Of all the 2012 films that had earned top Oscar noms, this Robert Zemeckis (“Back to the Future”, “Forrest Gump”, “Cast Away”) drama scripted by John Gatins seemed to get the least coverage. So when I watched it, going in all I knew was that Denzel played an alcoholic pilot and earned an Oscar nomination for it. Turns out it’s a pretty strong, mostly downbeat story in which Denzel gives his best performance in a very long time. You probably won’t have seen a performance like this from Denzel. He doesn’t quite commit himself to hitting the gutter like Nic Cage did in “Leaving Las Vegas” (the film itself isn’t quite as harsh and realistic and isn’t trying to be) or William H. Macy on “Shameless”, but boy will he still likely shock you with how committed he is to the honesty and degrading nature of such a role. He’s pretty damn powerful in a way completely different from his powerful turns in “Malcolm X” and “The Hurricane”.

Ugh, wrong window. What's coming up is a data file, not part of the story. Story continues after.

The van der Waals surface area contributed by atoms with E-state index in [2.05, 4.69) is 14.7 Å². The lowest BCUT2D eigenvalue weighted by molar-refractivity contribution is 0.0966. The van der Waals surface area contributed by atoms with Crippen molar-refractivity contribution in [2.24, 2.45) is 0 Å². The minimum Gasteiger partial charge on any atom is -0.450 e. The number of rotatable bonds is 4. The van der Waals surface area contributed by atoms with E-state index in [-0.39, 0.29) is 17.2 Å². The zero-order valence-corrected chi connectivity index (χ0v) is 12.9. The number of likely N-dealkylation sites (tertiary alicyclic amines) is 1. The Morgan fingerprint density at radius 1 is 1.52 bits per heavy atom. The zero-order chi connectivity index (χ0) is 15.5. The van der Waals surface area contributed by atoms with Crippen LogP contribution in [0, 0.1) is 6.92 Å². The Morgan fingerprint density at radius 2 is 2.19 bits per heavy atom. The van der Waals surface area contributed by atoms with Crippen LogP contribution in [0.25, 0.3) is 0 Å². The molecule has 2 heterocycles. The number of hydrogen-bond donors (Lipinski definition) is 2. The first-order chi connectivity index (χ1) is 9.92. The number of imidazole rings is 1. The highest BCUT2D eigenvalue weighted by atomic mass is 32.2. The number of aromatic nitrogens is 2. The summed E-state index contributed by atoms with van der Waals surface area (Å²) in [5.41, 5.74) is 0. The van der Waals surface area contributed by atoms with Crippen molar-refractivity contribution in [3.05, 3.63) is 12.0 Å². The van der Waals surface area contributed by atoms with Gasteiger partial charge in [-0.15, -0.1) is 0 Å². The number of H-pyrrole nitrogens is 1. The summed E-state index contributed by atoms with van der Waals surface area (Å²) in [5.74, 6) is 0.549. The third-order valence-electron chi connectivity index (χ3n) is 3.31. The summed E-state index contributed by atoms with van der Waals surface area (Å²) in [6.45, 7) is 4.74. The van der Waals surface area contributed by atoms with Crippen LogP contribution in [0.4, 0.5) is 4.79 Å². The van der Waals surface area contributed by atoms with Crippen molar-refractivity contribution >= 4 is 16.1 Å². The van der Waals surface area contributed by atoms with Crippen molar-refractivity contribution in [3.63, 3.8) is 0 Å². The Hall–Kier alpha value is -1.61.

I do have to point out that our introduction to the character as a boozing, coke-snorting, chick-banging (Yes, you do get to see Nadine Velazquez’s wonderful, splendiferous tits), ex-wife arguing all-round train wreck is a tad overdone. In fact, my only real gripe with the film is that it’s a tad overdone, though mostly in regards to the soundtrack. The scene where Kelly Reilly is taking drugs set to the Red Hot Chili Peppers ‘Under the Bridge’ is unintentionally hilarious. Oh that’s so profound, see ‘coz it’s a song about drugs...yeah. Other song selections seem to be based around whatever is in Mr. Zemeckis’ CD collection. I love ‘Gimme Shelter’ by the Stones, ‘What’s Goin’ On?’ by Marvin Gaye, and ‘The Letter’ by Joe Cocker, but what the hell are they doing in this film? Did John Goodman have to enter to ‘Sympathy for the Devil’? Why would a scene of Denzel snorting coke be underscored by ‘The Letter’? Because Joe Cocker has had past substance abuse issues too? So what? It calls attention to itself and takes you out of some pretty strong drama.